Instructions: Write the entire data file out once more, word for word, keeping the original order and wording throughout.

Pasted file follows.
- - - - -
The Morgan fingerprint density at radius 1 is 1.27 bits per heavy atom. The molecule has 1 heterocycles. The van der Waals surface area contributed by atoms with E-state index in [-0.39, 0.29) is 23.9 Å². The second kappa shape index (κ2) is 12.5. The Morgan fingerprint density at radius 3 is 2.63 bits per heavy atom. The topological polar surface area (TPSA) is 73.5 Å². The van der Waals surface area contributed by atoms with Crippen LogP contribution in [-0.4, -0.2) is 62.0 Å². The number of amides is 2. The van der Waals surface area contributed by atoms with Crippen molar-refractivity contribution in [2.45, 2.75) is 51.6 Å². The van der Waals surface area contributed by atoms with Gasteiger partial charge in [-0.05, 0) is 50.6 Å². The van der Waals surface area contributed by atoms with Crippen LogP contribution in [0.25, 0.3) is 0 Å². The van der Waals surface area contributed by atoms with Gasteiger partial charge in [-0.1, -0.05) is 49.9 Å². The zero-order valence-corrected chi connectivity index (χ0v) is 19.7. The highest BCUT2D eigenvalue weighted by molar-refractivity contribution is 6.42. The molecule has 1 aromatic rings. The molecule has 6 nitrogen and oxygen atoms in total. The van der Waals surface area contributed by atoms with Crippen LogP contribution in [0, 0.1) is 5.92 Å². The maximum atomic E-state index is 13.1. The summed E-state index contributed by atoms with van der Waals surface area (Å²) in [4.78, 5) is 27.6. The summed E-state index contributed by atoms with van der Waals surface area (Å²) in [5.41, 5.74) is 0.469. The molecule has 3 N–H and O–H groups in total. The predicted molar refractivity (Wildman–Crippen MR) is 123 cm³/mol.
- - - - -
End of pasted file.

The Morgan fingerprint density at radius 1 is 1.27 bits per heavy atom. The molecule has 1 heterocycles. The van der Waals surface area contributed by atoms with E-state index in [-0.39, 0.29) is 23.9 Å². The second kappa shape index (κ2) is 12.5. The Morgan fingerprint density at radius 3 is 2.63 bits per heavy atom. The topological polar surface area (TPSA) is 73.5 Å². The van der Waals surface area contributed by atoms with Crippen LogP contribution in [-0.4, -0.2) is 62.0 Å². The number of amides is 2. The van der Waals surface area contributed by atoms with Crippen molar-refractivity contribution in [2.45, 2.75) is 51.6 Å². The van der Waals surface area contributed by atoms with Gasteiger partial charge in [-0.05, 0) is 50.6 Å². The van der Waals surface area contributed by atoms with Crippen LogP contribution in [0.25, 0.3) is 0 Å². The van der Waals surface area contributed by atoms with Gasteiger partial charge in [-0.1, -0.05) is 49.9 Å². The zero-order valence-corrected chi connectivity index (χ0v) is 19.7. The highest BCUT2D eigenvalue weighted by molar-refractivity contribution is 6.42. The molecule has 1 aromatic rings. The molecule has 6 nitrogen and oxygen atoms in total. The van der Waals surface area contributed by atoms with Crippen LogP contribution in [0, 0.1) is 5.92 Å². The maximum atomic E-state index is 13.1. The summed E-state index contributed by atoms with van der Waals surface area (Å²) in [4.78, 5) is 27.6. The summed E-state index contributed by atoms with van der Waals surface area (Å²) in [5.41, 5.74) is 0.469. The molecule has 3 N–H and O–H groups in total. The predicted molar refractivity (Wildman–Crippen MR) is 123 cm³/mol.